Impact geology concerns with all the processes that take place during mutual collisions of planets, moons, asteroids, comets and all the small debris in space. These collisions occur at very high speeds on the order of 1-100 km/s and the effects are similar to explosions. The kinetic energy, pressure and temperature involved in such a collision is usually much higher than in any other geologic process (volcanism, tectonic processes, metamorphism etc.) and the impact processes occur on a timescale of seconds to tens of minutes. This leads to the generation of various unique features, including the characteristic craters and shock features in the rocks and minerals.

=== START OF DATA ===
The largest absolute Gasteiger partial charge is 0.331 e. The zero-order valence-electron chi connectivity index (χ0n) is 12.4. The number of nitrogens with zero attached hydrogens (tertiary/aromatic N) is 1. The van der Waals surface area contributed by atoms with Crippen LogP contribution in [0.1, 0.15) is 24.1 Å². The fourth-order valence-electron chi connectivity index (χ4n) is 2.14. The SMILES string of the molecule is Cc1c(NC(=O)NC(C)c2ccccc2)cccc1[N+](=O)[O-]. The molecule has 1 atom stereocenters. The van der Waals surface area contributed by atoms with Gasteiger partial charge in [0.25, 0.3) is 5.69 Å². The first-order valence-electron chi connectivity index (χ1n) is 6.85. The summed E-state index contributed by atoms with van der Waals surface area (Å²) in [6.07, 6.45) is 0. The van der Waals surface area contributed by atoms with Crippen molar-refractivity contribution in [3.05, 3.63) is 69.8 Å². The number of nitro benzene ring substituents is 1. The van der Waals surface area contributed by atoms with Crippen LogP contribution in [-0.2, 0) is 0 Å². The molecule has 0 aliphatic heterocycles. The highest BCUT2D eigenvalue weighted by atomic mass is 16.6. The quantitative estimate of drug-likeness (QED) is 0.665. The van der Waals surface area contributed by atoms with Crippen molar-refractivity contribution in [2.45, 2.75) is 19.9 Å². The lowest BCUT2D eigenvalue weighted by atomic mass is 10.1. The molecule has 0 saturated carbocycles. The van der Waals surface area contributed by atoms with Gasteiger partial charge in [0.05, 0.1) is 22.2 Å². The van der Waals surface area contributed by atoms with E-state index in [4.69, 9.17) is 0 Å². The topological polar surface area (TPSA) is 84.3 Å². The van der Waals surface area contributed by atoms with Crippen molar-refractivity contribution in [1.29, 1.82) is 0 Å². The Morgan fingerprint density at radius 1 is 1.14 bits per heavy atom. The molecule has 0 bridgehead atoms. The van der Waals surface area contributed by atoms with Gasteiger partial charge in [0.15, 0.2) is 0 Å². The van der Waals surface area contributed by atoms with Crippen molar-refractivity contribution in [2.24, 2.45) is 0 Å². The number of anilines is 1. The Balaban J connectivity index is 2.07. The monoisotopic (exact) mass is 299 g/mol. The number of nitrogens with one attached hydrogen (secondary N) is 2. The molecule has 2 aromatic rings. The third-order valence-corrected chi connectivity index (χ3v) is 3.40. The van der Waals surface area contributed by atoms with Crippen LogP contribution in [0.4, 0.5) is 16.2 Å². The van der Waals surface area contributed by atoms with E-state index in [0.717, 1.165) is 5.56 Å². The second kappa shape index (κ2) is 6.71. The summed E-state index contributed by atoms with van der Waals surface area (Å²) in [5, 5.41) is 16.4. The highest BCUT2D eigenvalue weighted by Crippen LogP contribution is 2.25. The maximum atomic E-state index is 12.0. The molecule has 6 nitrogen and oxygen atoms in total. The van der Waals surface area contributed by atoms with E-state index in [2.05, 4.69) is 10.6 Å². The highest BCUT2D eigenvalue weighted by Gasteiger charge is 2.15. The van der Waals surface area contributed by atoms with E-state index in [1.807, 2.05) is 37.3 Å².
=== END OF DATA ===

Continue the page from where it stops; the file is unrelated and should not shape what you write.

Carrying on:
For a more in-depth, yet still intuitive and easy-to-read, introduction to impact geology refer to:
French B. M. (1998) Traces of catastrophe: A handbook of shock-metamorphic effects in terrestrial meteorite impact structures. LPI Contribution No. 954. Houston, Texas, USA: Lunar and Planetary Institute. 120 p. http://www.lpi.usra.edu/publications/books/CB-954/CB-954.pdf
Thinking you found an impact crater? Read how you can contribute.